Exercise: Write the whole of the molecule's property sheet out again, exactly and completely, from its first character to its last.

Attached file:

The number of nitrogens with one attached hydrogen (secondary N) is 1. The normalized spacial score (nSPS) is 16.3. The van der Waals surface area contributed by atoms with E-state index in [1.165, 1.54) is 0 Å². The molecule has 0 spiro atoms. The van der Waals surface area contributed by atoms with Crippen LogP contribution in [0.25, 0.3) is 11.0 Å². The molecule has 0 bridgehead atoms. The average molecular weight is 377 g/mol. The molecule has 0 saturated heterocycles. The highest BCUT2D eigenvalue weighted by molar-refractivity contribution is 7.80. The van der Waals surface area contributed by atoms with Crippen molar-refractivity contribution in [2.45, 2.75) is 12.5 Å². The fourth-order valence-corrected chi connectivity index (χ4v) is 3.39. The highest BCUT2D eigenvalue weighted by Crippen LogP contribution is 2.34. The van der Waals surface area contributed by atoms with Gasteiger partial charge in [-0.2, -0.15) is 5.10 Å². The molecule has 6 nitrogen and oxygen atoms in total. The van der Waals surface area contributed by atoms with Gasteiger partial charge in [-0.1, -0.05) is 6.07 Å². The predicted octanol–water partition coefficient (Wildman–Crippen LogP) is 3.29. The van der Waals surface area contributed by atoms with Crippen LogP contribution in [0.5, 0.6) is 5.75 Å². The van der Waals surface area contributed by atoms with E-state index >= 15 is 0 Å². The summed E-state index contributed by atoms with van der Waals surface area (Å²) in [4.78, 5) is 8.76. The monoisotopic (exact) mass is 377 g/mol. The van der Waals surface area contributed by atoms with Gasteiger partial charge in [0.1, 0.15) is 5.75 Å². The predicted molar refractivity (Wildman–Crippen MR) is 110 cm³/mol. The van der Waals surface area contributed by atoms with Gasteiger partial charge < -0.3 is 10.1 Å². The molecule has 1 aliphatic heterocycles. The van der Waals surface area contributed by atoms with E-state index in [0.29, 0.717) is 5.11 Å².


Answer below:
The number of nitrogens with one attached hydrogen (secondary N) is 1. The normalized spacial score (nSPS) is 16.3. The van der Waals surface area contributed by atoms with E-state index in [1.165, 1.54) is 0 Å². The molecule has 0 spiro atoms. The van der Waals surface area contributed by atoms with Crippen LogP contribution in [0.25, 0.3) is 11.0 Å². The molecule has 0 bridgehead atoms. The average molecular weight is 377 g/mol. The molecule has 0 saturated heterocycles. The highest BCUT2D eigenvalue weighted by molar-refractivity contribution is 7.80. The van der Waals surface area contributed by atoms with Crippen molar-refractivity contribution in [2.45, 2.75) is 12.5 Å². The fourth-order valence-corrected chi connectivity index (χ4v) is 3.39. The highest BCUT2D eigenvalue weighted by Crippen LogP contribution is 2.34. The van der Waals surface area contributed by atoms with Gasteiger partial charge in [-0.2, -0.15) is 5.10 Å². The molecule has 6 nitrogen and oxygen atoms in total. The van der Waals surface area contributed by atoms with Gasteiger partial charge in [-0.1, -0.05) is 6.07 Å². The predicted octanol–water partition coefficient (Wildman–Crippen LogP) is 3.29. The van der Waals surface area contributed by atoms with Crippen LogP contribution in [0.5, 0.6) is 5.75 Å². The van der Waals surface area contributed by atoms with E-state index >= 15 is 0 Å². The summed E-state index contributed by atoms with van der Waals surface area (Å²) in [4.78, 5) is 8.76. The monoisotopic (exact) mass is 377 g/mol. The van der Waals surface area contributed by atoms with Gasteiger partial charge in [0.1, 0.15) is 5.75 Å². The predicted molar refractivity (Wildman–Crippen MR) is 110 cm³/mol. The van der Waals surface area contributed by atoms with Gasteiger partial charge < -0.3 is 10.1 Å². The molecule has 1 aliphatic heterocycles. The van der Waals surface area contributed by atoms with E-state index in [0.29, 0.717) is 5.11 Å².